I feed my kids healthy lunches with home-baked goods and occasionally I will toss in something fun. If I ever have any of my kids scolded for it, I’d be there in a second to turn it around. Angry-as!!

  2. February 5, 2016 / 8:49 pm

    I’m so worried about all this lunchbox stuff its a bit crazy. I’m kind of hoping it all dies down by the time I need to send bub to school in a few years, but I have a feeling it won’t. It just seems to be the latest way for parents to compare themselves against others and judge each other. Personally I’d rather send food I know my child would eat instead of baking ultra fancy healthy food I know she won’t touch. She doesn’t eat heaps of junk food, but she’s certainly not paleo or sugar free. I wonder how much of this food is actually getting eaten rather than being thrown out? I know lots of kids at school who used to throw out the healthy things their parents packed for lunch because they didn’t want to eat them.

  3. February 10, 2016 / 1:20 am


    Great article. Really enjoyed it.

    We also shared it with our audience.

    Agreed with what you said. In our opinion what a grown-up deems as healthy versus a child is diffrent in the sense of “grownup food” containing all the stuff we need to function, deeming an acquired tatste.

    So a child may not like lettuce or the taste of tomato, hence tossing it.

    No point then in any-case in wasting money to make sure your kid is falling in line with what the other people thinks or whats trending.

    Kids like fun stuff. You know what you kid loves, so give it to them without hesitating.

  4. February 15, 2016 / 10:36 pm

    This drives me nuts. I dealt with it for all 12 years my child was in school.
    Leave. Her. Alone. I am her parent, I dictate her food.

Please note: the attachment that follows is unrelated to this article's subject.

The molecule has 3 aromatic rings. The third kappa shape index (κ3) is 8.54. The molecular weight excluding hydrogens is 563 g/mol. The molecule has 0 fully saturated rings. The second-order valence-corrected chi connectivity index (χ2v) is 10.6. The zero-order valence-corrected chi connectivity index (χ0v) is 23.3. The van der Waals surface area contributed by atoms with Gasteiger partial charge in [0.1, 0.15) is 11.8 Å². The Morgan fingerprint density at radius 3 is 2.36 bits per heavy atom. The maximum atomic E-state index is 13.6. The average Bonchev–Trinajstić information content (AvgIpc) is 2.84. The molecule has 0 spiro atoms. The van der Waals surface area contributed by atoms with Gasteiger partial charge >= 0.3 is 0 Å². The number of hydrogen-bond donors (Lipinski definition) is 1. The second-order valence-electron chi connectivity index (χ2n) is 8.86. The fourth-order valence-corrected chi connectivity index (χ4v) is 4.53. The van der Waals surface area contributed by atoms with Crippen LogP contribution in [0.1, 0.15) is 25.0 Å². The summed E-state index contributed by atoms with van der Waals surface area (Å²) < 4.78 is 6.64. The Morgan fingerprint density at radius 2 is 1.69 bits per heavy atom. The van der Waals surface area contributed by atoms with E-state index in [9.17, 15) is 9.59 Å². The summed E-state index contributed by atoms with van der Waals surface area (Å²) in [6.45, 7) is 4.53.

At one point, her lunch period was at 11am.
    So, this translated to having something good before leaving home, and dinner not too long after returning home. She wasn’t super crazy about a big lunch at 11am, She would bring veggies and dip with some yogurt. I got a phone call about how they are worried about her “possible eating disorder” and a story from my child where they forced a school lunch on her (which I got the bill for).
    This food obsession is way out of hand, and everyone is paying the price.

  5. February 16, 2016 / 1:46 pm

    It’s a fine line isn’t it – I think it’s the school’s role to provide education, and that can include education about nutrition and dietary suggestions. But ultimately, it’s the parent’s role to decide what food to provide for their child. Teachers have no place making judgements and assumptions about what’s in a kid’s lunchbox.

  6. February 16, 2016 / 4:23 pm

    Crikey! Very relieved I’m not a parent – so much judging going on. Why do we care what other people are eating so much? I agree that if a child’s eating nothing but a packet of chips then the school needs to step in but it sounds like it’s really gotten out of hand. And who gets to define “healthy” these days? It’s certainly not a black and white question.

    • February 16, 2016 / 4:26 pm

      You should be relieved! I don’t even have a child at school yet and this stuff is concerning me!